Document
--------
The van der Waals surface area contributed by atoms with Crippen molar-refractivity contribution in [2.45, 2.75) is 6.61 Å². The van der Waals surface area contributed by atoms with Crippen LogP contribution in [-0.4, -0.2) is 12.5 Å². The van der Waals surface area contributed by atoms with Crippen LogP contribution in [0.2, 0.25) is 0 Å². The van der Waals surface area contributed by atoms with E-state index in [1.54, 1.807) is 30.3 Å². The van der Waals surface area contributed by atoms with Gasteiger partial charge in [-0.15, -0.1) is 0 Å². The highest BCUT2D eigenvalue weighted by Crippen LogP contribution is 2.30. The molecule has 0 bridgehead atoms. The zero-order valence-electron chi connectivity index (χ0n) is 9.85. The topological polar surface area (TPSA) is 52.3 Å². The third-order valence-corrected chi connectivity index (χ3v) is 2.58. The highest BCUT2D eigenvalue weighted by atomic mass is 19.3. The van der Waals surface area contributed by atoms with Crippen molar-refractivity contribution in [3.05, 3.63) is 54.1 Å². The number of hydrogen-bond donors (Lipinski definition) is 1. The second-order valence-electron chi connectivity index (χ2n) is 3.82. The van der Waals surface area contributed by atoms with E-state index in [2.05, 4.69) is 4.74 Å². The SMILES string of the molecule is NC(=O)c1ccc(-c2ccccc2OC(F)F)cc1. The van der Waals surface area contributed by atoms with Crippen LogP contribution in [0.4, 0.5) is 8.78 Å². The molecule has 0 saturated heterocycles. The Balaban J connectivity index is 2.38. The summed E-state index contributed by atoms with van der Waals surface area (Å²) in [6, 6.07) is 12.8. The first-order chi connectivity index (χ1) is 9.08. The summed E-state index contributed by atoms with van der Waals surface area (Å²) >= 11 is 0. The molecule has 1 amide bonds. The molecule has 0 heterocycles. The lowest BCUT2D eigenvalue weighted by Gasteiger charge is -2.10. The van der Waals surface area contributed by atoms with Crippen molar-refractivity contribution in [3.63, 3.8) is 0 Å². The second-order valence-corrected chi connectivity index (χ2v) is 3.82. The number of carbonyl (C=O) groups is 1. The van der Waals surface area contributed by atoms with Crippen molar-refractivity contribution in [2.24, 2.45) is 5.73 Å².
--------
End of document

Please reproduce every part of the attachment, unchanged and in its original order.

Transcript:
The van der Waals surface area contributed by atoms with Crippen molar-refractivity contribution in [2.45, 2.75) is 6.61 Å². The van der Waals surface area contributed by atoms with Crippen LogP contribution in [-0.4, -0.2) is 12.5 Å². The van der Waals surface area contributed by atoms with Crippen LogP contribution in [0.2, 0.25) is 0 Å². The van der Waals surface area contributed by atoms with E-state index in [1.54, 1.807) is 30.3 Å². The van der Waals surface area contributed by atoms with Gasteiger partial charge in [-0.15, -0.1) is 0 Å². The highest BCUT2D eigenvalue weighted by Crippen LogP contribution is 2.30. The molecule has 0 bridgehead atoms. The zero-order valence-electron chi connectivity index (χ0n) is 9.85. The topological polar surface area (TPSA) is 52.3 Å². The third-order valence-corrected chi connectivity index (χ3v) is 2.58. The highest BCUT2D eigenvalue weighted by atomic mass is 19.3. The van der Waals surface area contributed by atoms with Crippen molar-refractivity contribution in [3.05, 3.63) is 54.1 Å². The number of hydrogen-bond donors (Lipinski definition) is 1. The second-order valence-electron chi connectivity index (χ2n) is 3.82. The van der Waals surface area contributed by atoms with E-state index in [2.05, 4.69) is 4.74 Å². The SMILES string of the molecule is NC(=O)c1ccc(-c2ccccc2OC(F)F)cc1. The van der Waals surface area contributed by atoms with Crippen LogP contribution in [0.4, 0.5) is 8.78 Å². The molecule has 0 saturated heterocycles. The Balaban J connectivity index is 2.38. The summed E-state index contributed by atoms with van der Waals surface area (Å²) in [6, 6.07) is 12.8. The first-order chi connectivity index (χ1) is 9.08. The summed E-state index contributed by atoms with van der Waals surface area (Å²) >= 11 is 0. The molecule has 1 amide bonds. The molecule has 0 heterocycles. The lowest BCUT2D eigenvalue weighted by Gasteiger charge is -2.10. The van der Waals surface area contributed by atoms with Crippen molar-refractivity contribution in [3.63, 3.8) is 0 Å². The second-order valence-corrected chi connectivity index (χ2v) is 3.82. The number of carbonyl (C=O) groups is 1. The van der Waals surface area contributed by atoms with Crippen molar-refractivity contribution in [2.24, 2.45) is 5.73 Å².